Where does this fatigue life on aluminum frames come from? I work on 50 year old aircraft. Yes, we do find the occasional crack, but it's over 50 years old! I know that lots of companies would only warrenty their high end uberlight race bike frames for only five years, but that doesn't mran that the fatigue life was that short. Based on what I know of the industies abundance of caution, you could most likely double that for real world riding quite safely. That is as long as you are,t doing three foot drops to flat all the time on an XC race whip.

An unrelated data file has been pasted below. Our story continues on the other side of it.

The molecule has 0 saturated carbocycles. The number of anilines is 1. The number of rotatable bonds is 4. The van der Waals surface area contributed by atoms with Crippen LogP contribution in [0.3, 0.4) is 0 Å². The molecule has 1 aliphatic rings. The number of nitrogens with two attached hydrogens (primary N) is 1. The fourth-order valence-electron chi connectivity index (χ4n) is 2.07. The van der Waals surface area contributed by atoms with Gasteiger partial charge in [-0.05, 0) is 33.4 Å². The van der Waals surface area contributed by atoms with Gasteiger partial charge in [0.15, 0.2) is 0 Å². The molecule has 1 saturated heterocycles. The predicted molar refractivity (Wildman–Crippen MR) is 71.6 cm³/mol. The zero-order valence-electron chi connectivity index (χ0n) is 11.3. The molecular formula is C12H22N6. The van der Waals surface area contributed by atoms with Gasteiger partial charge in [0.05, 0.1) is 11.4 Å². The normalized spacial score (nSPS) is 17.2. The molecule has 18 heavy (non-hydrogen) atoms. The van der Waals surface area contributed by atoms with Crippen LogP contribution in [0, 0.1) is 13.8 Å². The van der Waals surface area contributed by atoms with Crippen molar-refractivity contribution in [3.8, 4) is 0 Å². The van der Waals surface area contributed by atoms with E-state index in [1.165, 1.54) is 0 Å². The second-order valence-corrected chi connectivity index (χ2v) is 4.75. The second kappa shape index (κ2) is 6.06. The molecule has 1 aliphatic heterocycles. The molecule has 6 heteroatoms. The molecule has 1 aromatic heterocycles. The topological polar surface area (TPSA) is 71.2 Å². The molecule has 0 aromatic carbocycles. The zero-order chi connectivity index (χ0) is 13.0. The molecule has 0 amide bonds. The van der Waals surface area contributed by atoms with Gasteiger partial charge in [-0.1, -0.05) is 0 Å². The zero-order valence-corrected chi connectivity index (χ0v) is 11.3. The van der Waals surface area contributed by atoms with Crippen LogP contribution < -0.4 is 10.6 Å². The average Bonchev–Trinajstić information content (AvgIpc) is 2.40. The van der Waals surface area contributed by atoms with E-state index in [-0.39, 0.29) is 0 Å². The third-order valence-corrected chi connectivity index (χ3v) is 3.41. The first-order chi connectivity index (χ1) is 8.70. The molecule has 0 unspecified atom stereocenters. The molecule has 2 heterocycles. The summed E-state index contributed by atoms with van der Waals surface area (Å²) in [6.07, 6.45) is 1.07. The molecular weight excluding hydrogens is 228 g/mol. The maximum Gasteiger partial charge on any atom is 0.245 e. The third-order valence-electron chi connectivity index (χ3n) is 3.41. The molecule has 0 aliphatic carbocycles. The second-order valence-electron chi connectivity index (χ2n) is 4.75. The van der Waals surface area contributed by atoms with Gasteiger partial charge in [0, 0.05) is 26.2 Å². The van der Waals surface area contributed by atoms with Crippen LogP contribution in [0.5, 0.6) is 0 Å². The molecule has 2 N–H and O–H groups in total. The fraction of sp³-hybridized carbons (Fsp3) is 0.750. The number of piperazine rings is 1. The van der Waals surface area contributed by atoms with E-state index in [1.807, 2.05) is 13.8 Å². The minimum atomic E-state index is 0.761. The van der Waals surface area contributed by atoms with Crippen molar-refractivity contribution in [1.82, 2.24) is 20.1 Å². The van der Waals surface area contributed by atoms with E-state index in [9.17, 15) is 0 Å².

"There are those who would say there's something pathological about the need to ride, and they're probably on to something. I'd wager though that most of the society-approved compulsions leave deeper scars in the psyche than a need to go and ride a bicycle on a mountain." Cam McRea